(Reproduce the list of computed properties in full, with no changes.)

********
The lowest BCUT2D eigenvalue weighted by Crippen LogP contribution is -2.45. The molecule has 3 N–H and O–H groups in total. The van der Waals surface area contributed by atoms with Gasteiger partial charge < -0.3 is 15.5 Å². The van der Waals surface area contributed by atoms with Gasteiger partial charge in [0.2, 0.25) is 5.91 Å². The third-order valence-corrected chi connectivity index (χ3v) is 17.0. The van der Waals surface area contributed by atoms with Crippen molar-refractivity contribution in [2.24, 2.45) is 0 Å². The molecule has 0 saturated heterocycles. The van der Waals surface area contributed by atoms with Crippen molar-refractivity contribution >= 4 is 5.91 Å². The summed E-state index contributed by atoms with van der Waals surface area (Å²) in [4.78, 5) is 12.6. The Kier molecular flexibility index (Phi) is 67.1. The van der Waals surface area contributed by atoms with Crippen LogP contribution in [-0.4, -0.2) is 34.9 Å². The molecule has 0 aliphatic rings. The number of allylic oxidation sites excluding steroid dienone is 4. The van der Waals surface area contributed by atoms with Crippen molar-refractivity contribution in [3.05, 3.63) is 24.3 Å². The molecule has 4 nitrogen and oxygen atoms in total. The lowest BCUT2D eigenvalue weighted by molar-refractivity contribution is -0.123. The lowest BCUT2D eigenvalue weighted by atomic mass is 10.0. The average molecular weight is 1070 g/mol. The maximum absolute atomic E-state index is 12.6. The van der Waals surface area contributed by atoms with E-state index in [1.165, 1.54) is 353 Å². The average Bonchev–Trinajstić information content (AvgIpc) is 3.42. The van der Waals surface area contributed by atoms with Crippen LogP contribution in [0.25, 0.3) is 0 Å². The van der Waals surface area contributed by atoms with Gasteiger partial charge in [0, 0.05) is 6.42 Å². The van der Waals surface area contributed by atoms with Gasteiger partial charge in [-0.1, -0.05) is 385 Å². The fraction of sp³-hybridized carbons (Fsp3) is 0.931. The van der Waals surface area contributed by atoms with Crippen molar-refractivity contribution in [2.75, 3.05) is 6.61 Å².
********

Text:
The lowest BCUT2D eigenvalue weighted by Crippen LogP contribution is -2.45. The molecule has 3 N–H and O–H groups in total. The van der Waals surface area contributed by atoms with Gasteiger partial charge < -0.3 is 15.5 Å². The van der Waals surface area contributed by atoms with Gasteiger partial charge in [0.2, 0.25) is 5.91 Å². The third-order valence-corrected chi connectivity index (χ3v) is 17.0. The van der Waals surface area contributed by atoms with Crippen molar-refractivity contribution in [2.24, 2.45) is 0 Å². The molecule has 0 saturated heterocycles. The van der Waals surface area contributed by atoms with Crippen molar-refractivity contribution >= 4 is 5.91 Å². The summed E-state index contributed by atoms with van der Waals surface area (Å²) in [4.78, 5) is 12.6. The Kier molecular flexibility index (Phi) is 67.1. The van der Waals surface area contributed by atoms with Crippen LogP contribution in [-0.4, -0.2) is 34.9 Å². The molecule has 0 aliphatic rings. The number of allylic oxidation sites excluding steroid dienone is 4. The van der Waals surface area contributed by atoms with Crippen molar-refractivity contribution in [3.05, 3.63) is 24.3 Å². The molecule has 4 nitrogen and oxygen atoms in total. The lowest BCUT2D eigenvalue weighted by molar-refractivity contribution is -0.123. The lowest BCUT2D eigenvalue weighted by atomic mass is 10.0. The average molecular weight is 1070 g/mol. The maximum absolute atomic E-state index is 12.6. The van der Waals surface area contributed by atoms with E-state index in [1.165, 1.54) is 353 Å². The average Bonchev–Trinajstić information content (AvgIpc) is 3.42. The van der Waals surface area contributed by atoms with Crippen LogP contribution in [0.25, 0.3) is 0 Å². The van der Waals surface area contributed by atoms with Gasteiger partial charge in [0, 0.05) is 6.42 Å². The van der Waals surface area contributed by atoms with Gasteiger partial charge in [-0.1, -0.05) is 385 Å². The fraction of sp³-hybridized carbons (Fsp3) is 0.931. The van der Waals surface area contributed by atoms with Crippen molar-refractivity contribution in [2.75, 3.05) is 6.61 Å².